Plans for a Temple University football stadium in the heart of North Philadelphia are moving steadily toward reality, despite organized opposition from some of the school’s neighbors and even its own students since it was first proposed in 2016.
On March 1, a coalition made up of the Black Clergy of Philadelphia & Vicinity, the Philadelphia NAACP and the Stadium Stompers will convene a town hall to join forces against the project, as Temple prepares its formal application to the City Planning Commission for government approval of their plans.
As Jackie Wiggins, 63, an organizer with Stadium Stompers, put it, her message to Temple’s administrators and Board of Trustees is simple: “Go put the stadium down in front of your own house.”
“Our task as Stompers has been all along to keep people aware this is going on,” said Wiggins, who lives near 20th and Diamond streets. “Temple University has not been a decent neighbor to black folks for some years. … Why are we kept ill-informed about planning for where we live?”
Temple said in January that as it will hold discussions through the spring about the potential impact on North Philadelphia of the proposed to sit between Broad and 16th streets south of Norris.
“Exploring the idea for the facility has provided, and will continue to provide, the opportunity to work with community members to improve our relationships with North Philadelphia,” Temple president Richard M. Englert wrote in a letter to the school and community at the time. “We need to listen more and become better neighbors by responding to their concerns on this and other matters. This facility would need to be good for our neighbors as well as for the university.”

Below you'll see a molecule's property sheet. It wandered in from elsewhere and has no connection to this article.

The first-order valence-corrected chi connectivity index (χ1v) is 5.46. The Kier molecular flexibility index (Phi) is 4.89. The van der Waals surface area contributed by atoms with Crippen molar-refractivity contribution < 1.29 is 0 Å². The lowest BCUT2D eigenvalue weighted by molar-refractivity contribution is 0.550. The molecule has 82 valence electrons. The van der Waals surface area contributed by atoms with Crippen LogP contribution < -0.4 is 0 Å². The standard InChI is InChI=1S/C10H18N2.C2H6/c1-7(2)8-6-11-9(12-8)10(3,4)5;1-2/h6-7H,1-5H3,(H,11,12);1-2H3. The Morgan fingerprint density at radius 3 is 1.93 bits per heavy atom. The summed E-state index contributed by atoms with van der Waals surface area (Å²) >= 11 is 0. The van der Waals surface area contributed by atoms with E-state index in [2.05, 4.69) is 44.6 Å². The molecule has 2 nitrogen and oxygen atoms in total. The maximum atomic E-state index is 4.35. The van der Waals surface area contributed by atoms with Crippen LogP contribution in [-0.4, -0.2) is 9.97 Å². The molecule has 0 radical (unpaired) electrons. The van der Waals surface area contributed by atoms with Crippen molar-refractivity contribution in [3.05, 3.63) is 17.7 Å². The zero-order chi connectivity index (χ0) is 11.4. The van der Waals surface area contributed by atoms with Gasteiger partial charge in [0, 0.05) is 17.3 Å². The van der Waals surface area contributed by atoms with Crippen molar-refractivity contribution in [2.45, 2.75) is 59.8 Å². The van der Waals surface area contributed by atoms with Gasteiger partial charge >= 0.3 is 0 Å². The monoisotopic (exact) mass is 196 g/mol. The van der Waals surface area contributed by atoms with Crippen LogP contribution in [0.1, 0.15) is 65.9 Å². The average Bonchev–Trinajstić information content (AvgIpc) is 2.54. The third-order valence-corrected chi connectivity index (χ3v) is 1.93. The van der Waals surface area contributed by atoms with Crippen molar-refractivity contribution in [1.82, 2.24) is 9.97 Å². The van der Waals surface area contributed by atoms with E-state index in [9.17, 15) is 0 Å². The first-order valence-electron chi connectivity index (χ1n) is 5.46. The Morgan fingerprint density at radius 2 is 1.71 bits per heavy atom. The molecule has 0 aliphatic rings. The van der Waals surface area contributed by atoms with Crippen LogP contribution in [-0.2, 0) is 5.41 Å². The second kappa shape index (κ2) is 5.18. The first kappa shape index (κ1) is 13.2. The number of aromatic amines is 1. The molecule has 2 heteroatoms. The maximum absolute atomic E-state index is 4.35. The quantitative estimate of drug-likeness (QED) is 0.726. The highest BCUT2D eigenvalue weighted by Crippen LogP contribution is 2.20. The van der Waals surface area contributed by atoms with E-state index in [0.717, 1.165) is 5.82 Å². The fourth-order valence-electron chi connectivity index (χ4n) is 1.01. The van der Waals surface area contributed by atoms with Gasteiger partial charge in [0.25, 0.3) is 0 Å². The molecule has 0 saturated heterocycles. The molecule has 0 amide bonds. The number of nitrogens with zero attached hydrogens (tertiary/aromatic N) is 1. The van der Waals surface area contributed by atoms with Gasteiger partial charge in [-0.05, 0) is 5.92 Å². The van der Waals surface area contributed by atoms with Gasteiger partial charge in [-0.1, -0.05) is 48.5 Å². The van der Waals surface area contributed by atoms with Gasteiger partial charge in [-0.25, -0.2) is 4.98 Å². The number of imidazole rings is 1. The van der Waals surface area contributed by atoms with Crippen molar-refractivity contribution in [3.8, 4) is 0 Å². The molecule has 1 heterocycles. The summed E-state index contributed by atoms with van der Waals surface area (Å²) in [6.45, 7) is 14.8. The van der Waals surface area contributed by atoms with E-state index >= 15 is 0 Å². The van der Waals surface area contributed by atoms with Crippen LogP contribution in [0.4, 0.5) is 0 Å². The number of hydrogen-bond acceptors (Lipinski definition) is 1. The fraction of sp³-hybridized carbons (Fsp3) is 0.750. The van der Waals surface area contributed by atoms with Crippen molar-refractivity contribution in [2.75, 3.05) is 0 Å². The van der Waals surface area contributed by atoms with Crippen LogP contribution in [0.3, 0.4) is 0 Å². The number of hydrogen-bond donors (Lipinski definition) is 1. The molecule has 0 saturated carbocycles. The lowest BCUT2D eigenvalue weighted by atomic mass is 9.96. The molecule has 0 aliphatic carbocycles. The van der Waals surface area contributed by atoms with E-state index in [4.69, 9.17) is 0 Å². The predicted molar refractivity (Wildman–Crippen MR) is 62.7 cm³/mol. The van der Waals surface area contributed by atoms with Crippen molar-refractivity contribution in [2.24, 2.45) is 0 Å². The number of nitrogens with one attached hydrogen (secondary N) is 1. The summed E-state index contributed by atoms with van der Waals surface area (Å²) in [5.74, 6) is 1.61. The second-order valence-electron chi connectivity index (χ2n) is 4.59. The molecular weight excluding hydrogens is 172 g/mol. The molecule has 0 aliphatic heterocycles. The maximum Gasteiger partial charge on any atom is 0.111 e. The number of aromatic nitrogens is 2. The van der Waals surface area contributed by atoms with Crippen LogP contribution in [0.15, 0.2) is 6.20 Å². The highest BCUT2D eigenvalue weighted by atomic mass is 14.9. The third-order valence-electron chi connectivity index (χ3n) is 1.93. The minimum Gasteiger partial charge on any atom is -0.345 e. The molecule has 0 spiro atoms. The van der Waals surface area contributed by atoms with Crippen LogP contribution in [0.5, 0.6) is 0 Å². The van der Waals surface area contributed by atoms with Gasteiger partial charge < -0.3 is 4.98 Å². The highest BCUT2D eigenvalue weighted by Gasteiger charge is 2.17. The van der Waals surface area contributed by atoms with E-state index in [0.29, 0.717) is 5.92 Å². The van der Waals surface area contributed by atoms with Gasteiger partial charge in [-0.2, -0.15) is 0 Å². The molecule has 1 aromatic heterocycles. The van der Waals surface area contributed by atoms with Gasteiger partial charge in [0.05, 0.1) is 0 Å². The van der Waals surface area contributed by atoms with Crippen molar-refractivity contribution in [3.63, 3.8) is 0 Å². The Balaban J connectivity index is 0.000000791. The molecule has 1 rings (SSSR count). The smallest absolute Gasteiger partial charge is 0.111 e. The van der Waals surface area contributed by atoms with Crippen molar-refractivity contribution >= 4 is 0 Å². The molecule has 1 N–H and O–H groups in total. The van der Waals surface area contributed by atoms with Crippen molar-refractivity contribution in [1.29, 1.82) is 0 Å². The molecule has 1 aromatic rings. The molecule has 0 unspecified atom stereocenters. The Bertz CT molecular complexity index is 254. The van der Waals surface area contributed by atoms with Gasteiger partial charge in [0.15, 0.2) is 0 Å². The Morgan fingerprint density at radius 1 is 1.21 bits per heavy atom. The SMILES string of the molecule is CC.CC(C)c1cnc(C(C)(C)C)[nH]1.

Temple did not comment on the planned town hall, but Englert previously met with the Stompers in 2017 to hear their concerns.
Temple says the project will include not just a 35,000-seat stadium for the Owls, but also new classrooms and 28,000 square feet of retail space, and possibly provide economic benefits through retail and construction jobs to the community, in addition to a planned “Special Services District” to beneft to the neighborhood.
But Wiggins fears the project might worsen traffic, lead to higher taxes, and potentially change the character of the community.
“There should be no stadium in North Central Philadelphia … this should not be in a high-poverty area,” she said. “The worst part is the closing of 15th street [between Norris and Montgomery]. You would close off a main artery to downtown.”
Temple says the project is being designed to “minimize impact when it comes to height, lights and noise” —for example, the north end of the stadium will not exceed the height of adjacent rowhomes on Norris Street.
Wiggins doesn’t just blame Temple. The school says it would save money by building the stadium, probably because the Eagles, who own Lincoln Financial Field, are demanding higher rent.
The Eagles charged the Owls $1.8 million a year from 2003-17 to play at the Lincoln Financial Field, and extended the lease 2019, but to renew the lease have reportedly demanded a $12-13 million deposit “for renovations” and a rent hike up to nearly $3 million.
Wiggins said that is unfair, particularly given that then-Mayor John Street contributed $188 million in taxpayer funds out of the Linc’s $512 million total pricetag to build the stadium back in 2000.
“How [Eagles owner] Jeff Lurie gets away with that, I do not know,” Wiggins said. “Once people are informed they can start to ask the questions.”
The stadium town hall, organized by Black Clergy of Philadelphia & Vicinity, the Philadelphia NAACP and the Stadium Stompers, will be held at 6 p.m. on Thursday, March 1 at Carver High School of Engineering & Science, at 16th & Norris streets.